One of the main problems with digital health, when all healthcare professionals can see the history of all treatments in the same hospital, is the issue of patient privacy and data protection. While having a shared electronic health record can improve the coordination and quality of care, it also raises concerns about who has access to a patient’s sensitive health information and how it is being used [16]. Inappropriate access to patient health records can lead to breaches of patient confidentiality, which can have serious consequences for patients and healthcare providers. Additionally, if patient data is not properly secured, it may be vulnerable to cyberattacks and data breaches, which can compromise the privacy and security of a patient’s health information [17].
The abuse of patient data in hospital computer systems can have serious consequences, including breaches of patient privacy, discrimination, and other harms. Such abuse may occur if hospital staff or others with access to patient data use it for purposes beyond those authorized by the patient or for their own personal gain.
To prevent such abuses of patient data, hospitals and healthcare providers must have strong data protection policies in place, including secure computer systems and appropriate access controls to limit access to sensitive patient information. Staff should receive regular training on the importance of protecting patient data and the consequences of breaching privacy rules, namely from a criminal perspective.
One example of abuse of patient data is identity theft, where personal and medical information is stolen and used for fraudulent purposes. In some cases, patient data may also be used to discriminate against patients based on their medical history or other characteristics, such as race or gender [18].
Another potential issue is the sale or unauthorized sharing of patient data to third parties, such as insurance companies, marketers, or other healthcare providers. This can result in patients being targeted for marketing or other purposes without their knowledge or consent.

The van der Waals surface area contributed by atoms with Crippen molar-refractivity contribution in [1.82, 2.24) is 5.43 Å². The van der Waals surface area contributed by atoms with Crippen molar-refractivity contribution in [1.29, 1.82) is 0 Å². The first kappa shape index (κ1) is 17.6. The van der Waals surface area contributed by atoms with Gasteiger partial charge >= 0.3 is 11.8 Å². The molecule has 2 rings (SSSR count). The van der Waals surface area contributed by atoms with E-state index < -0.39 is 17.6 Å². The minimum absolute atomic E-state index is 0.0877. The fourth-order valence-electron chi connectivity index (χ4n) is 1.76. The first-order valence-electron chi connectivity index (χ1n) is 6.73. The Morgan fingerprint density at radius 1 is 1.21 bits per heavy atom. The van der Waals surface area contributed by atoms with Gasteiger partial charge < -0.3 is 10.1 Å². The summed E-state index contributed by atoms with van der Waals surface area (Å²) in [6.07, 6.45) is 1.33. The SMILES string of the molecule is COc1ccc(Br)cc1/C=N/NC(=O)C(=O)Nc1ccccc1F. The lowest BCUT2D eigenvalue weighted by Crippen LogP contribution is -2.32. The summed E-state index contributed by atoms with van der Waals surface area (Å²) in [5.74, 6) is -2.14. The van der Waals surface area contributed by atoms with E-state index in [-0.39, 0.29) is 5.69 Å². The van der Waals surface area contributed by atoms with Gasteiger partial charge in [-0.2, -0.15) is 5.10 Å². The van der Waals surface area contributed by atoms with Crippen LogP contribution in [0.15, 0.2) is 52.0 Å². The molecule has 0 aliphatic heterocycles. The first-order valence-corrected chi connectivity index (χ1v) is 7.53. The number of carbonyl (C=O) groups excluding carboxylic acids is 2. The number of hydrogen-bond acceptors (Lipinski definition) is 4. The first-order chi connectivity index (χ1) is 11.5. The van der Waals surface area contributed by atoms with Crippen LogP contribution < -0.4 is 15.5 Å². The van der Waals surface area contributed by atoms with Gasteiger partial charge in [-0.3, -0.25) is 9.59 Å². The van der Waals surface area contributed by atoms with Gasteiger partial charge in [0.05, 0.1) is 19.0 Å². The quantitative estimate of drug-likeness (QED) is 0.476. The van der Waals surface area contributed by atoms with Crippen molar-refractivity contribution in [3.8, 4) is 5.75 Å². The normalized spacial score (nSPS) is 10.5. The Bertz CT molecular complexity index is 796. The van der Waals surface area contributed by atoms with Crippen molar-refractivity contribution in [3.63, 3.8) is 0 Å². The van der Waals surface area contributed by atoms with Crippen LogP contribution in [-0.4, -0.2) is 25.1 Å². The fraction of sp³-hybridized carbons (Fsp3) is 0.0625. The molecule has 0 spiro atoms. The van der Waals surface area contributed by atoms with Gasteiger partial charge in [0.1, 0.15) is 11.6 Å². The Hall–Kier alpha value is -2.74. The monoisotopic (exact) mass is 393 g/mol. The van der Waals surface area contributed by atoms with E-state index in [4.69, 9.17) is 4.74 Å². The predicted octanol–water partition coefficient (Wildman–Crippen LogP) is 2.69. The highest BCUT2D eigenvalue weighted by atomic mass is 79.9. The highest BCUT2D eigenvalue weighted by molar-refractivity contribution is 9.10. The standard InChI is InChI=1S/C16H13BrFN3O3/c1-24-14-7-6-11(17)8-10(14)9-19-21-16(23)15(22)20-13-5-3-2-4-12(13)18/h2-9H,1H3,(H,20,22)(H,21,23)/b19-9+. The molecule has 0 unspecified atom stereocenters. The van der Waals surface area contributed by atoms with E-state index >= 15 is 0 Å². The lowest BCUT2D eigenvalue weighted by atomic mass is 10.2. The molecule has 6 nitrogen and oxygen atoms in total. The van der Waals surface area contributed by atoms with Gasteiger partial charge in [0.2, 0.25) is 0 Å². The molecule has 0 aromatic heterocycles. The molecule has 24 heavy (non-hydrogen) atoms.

Furthermore, there may be practical challenges associated with implementing a shared electronic health record system, such as ensuring that all healthcare professionals have access to the system and are trained in how to use it effectively. There may also be challenges related to standardizing data and ensuring that information is entered accurately and consistently.
Overall, while a shared electronic health record system can have many benefits, including improved coordination of care and better outcomes for patients, it is important to carefully consider the potential risks and challenges associated with such a system, particularly in terms of patient privacy and data protection [19]. Healthcare providers and organizations must implement robust security measures and ensure that all users of the system are trained in the best practices for maintaining patient confidentiality and protecting patient data.

2.3. Cross Border

The use of digital health technologies in cross-border healthcare presents several challenges and problems that need to be addressed to ensure that patients can benefit from these technologies while also protecting their safety, privacy, and rights [20] (Table 1). Addressing these challenges will require collaboration and coordination between different countries, healthcare providers, companies, and regulators.
Table 1. Challenges and problems associated with the use of digital health in cross-border healthcare.
However, both the approval of the General Data Protection Regulation ((GDPR) [21]) as well as the Proposal for a Regulation of the European Parliament and of the Council on the European Health Data Space [22], are huge steps for a more comprehensive and harmonized data space, at least in the European Union.

2.4. Data Security and Accuracy

One of the biggest concerns with digital health information storage is data security. Medical records contain sensitive information that can be used for identity theft or fraud. Protecting this data from cyber-attacks and breaches is crucial, and healthcare providers must implement strong security measures to ensure patient privacy.
Health data must be accurate and up-to-date to be useful. However, errors can occur during data entry, which can affect the accuracy of the data. Data quality can be affected by the lack of standardization in data collection and storage across different systems and providers. Quality assurance programs must be implemented by health organizations to guarantee appropriate levels of security and accuracy.

2.5. System Complexity and Interoperability

Digital health information storage systems can be complex and difficult to use, especially for healthcare providers who are not familiar with the technology. This can lead to errors and frustration and may prevent some providers from using the systems to their full potential. It follows that programs on digital health targeted at healthcare professionals should be implemented, namely for the acquisition of digital skills and inclusion.
Digital health information storage systems are often not interoperable, meaning they cannot easily share information with other systems. This can lead to the fragmentation of health data and make it difficult for healthcare providers to access complete and accurate patient information.